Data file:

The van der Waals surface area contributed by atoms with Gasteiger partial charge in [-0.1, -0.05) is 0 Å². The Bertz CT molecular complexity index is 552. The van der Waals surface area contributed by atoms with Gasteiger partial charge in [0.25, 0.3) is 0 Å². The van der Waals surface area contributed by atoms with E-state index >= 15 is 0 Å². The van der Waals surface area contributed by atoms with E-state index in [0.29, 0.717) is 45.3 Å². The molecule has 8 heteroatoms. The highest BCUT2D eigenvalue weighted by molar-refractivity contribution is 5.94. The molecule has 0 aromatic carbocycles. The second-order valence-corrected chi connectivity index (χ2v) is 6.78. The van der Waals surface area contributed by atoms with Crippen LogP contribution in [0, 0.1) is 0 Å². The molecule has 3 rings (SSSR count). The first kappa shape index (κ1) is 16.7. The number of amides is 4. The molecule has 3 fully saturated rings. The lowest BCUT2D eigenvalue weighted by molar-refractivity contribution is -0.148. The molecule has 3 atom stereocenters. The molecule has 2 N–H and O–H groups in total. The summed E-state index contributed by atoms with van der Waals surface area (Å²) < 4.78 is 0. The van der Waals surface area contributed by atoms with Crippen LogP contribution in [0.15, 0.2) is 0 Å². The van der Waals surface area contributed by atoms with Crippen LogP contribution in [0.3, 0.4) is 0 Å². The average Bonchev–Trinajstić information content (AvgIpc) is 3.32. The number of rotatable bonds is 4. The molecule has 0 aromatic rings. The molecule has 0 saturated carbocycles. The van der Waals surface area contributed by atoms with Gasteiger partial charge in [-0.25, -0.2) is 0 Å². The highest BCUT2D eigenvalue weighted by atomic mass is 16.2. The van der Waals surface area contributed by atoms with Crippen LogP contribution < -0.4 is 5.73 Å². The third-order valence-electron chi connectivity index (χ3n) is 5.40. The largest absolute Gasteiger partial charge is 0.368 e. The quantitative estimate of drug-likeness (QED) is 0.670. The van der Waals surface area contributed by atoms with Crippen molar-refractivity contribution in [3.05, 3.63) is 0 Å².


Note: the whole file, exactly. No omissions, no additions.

The van der Waals surface area contributed by atoms with Gasteiger partial charge in [-0.1, -0.05) is 0 Å². The Bertz CT molecular complexity index is 552. The van der Waals surface area contributed by atoms with Gasteiger partial charge in [0.25, 0.3) is 0 Å². The van der Waals surface area contributed by atoms with E-state index >= 15 is 0 Å². The van der Waals surface area contributed by atoms with E-state index in [0.29, 0.717) is 45.3 Å². The molecule has 8 heteroatoms. The highest BCUT2D eigenvalue weighted by molar-refractivity contribution is 5.94. The molecule has 0 aromatic carbocycles. The second-order valence-corrected chi connectivity index (χ2v) is 6.78. The van der Waals surface area contributed by atoms with Crippen LogP contribution in [0, 0.1) is 0 Å². The molecule has 3 rings (SSSR count). The first kappa shape index (κ1) is 16.7. The number of amides is 4. The molecule has 3 fully saturated rings. The lowest BCUT2D eigenvalue weighted by molar-refractivity contribution is -0.148. The molecule has 3 atom stereocenters. The molecule has 2 N–H and O–H groups in total. The summed E-state index contributed by atoms with van der Waals surface area (Å²) < 4.78 is 0. The van der Waals surface area contributed by atoms with Crippen LogP contribution in [0.15, 0.2) is 0 Å². The van der Waals surface area contributed by atoms with Crippen LogP contribution in [0.3, 0.4) is 0 Å². The average Bonchev–Trinajstić information content (AvgIpc) is 3.32. The number of rotatable bonds is 4. The molecule has 0 aromatic rings. The molecule has 0 saturated carbocycles. The van der Waals surface area contributed by atoms with Gasteiger partial charge in [-0.25, -0.2) is 0 Å². The highest BCUT2D eigenvalue weighted by atomic mass is 16.2. The van der Waals surface area contributed by atoms with Crippen LogP contribution < -0.4 is 5.73 Å². The third-order valence-electron chi connectivity index (χ3n) is 5.40. The largest absolute Gasteiger partial charge is 0.368 e. The quantitative estimate of drug-likeness (QED) is 0.670. The van der Waals surface area contributed by atoms with Crippen molar-refractivity contribution in [3.05, 3.63) is 0 Å².